At the present time Anthony Nolan has approx. 447,600 donors and the National Blood Service’s “British Bone Marrow Registry” has approx. 301,150 donors. Both registers mainly consists of Caucasian donors and so have a SEVERE shortage of donors from the Black and Ethnic Minority communities.
APPROX. DONOR NUMBERS ON THE ANTHONY NOLAN REGISTER BROKEN DOWN BY ETHNICITY:
AFRICAN AND AFRICAN CARIBBEAN: 19,000
MIXED RACE: ???????
NORTH EUROPEAN: 339,640
CENTRAL/SOUTH EUROPEAN: 278
EASTERN EUROPEAN: 906
MIDDLE EASTERN: 703
OTHER NORTHERN EUROPEAN: 85
APPROX. DONOR NUMBERS ON THE BRITISH BONE MARROW REGISTRY (BBMR):
Although the BBMR has 301,150 potential bone marrow donors on its registry just 14,449 are from the Black and Minority Ethnic communities.
This equates to just 4.79% of potential bone marrow donors on the BBMR which is administered by the National Blood Service are from the BME (Black and Minority Ethnic) communities.
The other Bone Marrow Donor Registers around the world also experience this problem.
In deciding whether a potential donor’s bone marrow will be compatible with a patient it is necessary to carry out blood tests to ascertain both persons (donor and Recipient) tissue types. Each person’s tissue type is made up of a series of antigens - there are hundreds of antigens in existence and therefore thousands of tissue types. Different antigens and permutations of antigens are more commonly found within certain racial or ethnic sections of society. i.e. it would be unlikely to find a match for a African/African Caribbean British patient from a largely Caucasian register. Similarly, an Asian patient would be more likely to find a match from within the Asian community, and so on.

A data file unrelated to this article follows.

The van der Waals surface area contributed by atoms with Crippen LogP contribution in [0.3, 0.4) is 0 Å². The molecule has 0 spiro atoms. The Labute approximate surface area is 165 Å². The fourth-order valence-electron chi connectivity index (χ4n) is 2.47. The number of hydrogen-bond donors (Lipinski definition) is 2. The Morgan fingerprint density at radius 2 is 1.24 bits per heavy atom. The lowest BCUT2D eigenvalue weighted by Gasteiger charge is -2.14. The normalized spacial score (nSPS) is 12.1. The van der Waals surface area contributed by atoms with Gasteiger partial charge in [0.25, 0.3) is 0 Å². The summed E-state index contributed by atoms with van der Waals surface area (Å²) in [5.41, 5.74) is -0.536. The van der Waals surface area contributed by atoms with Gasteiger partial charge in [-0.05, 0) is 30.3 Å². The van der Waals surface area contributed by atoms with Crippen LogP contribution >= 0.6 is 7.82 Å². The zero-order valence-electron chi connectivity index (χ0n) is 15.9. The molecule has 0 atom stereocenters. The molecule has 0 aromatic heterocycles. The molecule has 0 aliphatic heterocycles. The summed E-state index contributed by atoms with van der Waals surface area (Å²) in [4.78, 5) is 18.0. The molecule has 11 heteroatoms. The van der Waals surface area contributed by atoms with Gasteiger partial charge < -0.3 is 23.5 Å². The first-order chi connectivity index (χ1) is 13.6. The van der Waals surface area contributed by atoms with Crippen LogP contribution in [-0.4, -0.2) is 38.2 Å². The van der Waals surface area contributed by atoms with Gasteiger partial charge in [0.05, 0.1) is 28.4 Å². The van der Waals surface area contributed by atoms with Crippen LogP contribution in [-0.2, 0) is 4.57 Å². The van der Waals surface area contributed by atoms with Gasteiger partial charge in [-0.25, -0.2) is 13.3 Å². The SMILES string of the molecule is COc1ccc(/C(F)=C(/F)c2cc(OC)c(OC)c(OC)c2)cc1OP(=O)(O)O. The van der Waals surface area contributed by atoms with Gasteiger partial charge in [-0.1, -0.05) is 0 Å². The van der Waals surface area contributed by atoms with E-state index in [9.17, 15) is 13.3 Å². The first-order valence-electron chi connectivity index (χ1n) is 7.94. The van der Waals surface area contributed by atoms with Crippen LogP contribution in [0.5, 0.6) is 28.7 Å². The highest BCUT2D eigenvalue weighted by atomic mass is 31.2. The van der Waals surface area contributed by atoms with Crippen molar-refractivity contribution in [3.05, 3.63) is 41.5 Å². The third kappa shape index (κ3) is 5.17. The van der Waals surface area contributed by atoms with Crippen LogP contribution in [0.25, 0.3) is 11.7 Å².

A persons tissue type is an inherited characteristic which is passed on from parents to their children and research has shown that the chances of finding a matching donor for a patient is GREATER if the donor is from the same Racial/Ethnic background and descent. We are currently trying to recruit more ethnic minority potential donors in our efforts to offer patients the CHANCE OF LIFE.